Lessons for college-to-career transitions
As we continue to deal with the recession, post-secondary graduates will have their work cut out for them when it comes to transitioning from college and university into the workforce.
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Not only will this year's grads be competing for fewer jobs, they'll face fierce competition from more experienced candidates who have been recently laid off. In addition, young grads will have to overcome tough stereotypes that often make employers skeptical of hiring them.
"Unfortunately, the very qualities that employers look for are the qualities they find lacking in many new graduates. Employers say new grads lack a handful of key skills, such as communication, writing, teamwork, presentation and interpersonal skills," says Sandra Naiman, a corporate insider and author of the recently released book The High Achiever's Secret Codebook.
In her book, she reveals the unwritten rules for achieving success at work. The following tips outline how Naiman believes a young grad can get his or her career off to a strong start, particularly during tough times in the job market.
It's who you know and what you know. Networking is critical to finding a job, but you must be able to speak to what is going on in any market or industry in general, and address how that impacts a company in particular. Graduates who can pinpoint how their skills are relevant to current needs have a definite edge.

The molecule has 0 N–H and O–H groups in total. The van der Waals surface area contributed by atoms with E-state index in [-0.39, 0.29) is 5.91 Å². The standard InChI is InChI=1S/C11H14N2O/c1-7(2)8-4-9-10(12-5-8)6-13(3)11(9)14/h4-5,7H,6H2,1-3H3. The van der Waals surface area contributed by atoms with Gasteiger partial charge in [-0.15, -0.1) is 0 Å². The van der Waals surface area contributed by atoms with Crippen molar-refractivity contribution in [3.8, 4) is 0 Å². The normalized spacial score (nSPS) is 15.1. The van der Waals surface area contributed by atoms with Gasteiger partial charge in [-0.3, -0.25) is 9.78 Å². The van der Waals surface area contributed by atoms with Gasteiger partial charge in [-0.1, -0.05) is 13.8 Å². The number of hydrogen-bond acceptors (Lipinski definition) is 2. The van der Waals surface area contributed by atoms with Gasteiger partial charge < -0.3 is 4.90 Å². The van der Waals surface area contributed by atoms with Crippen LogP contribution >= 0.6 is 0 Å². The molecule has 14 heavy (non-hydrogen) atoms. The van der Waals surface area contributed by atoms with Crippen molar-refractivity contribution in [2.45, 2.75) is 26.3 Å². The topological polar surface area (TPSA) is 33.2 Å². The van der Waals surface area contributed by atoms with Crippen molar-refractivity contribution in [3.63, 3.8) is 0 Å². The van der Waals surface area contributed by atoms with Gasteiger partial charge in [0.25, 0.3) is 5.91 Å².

It's what you know and how you show it. While it is important to be competent in your field, employers are also looking for a strong work ethic and qualities such as communication, presentation and teamwork skills. Demonstrate these in the way you talk about yourself and conduct your job search.
Everything you do is a sample of your work and work ethic. Your resume, letters and e-mails should be perfect. Follow up in a timely fashion and keep all commitments. Demonstrate an
attitude of collaboration and focus on how you can contribute, as opposed to what you want to gain.
Getting the job is only the beginning. The rules in the work world are quite different than those of an academic environment, and usually unspoken. Every company has its own culture and succeeding in a job will depend on how well you learn and conform to the unwritten rules.
Enter slowly and observe carefully. Begin your new job knowing that you have a lot to learn and avoid starting off in the wrong direction. Watch how people conduct themselves, communicate and behave at meetings. Ask questions and get feedback. Act as though you have yet to win your boss and co-workers over -- because you do!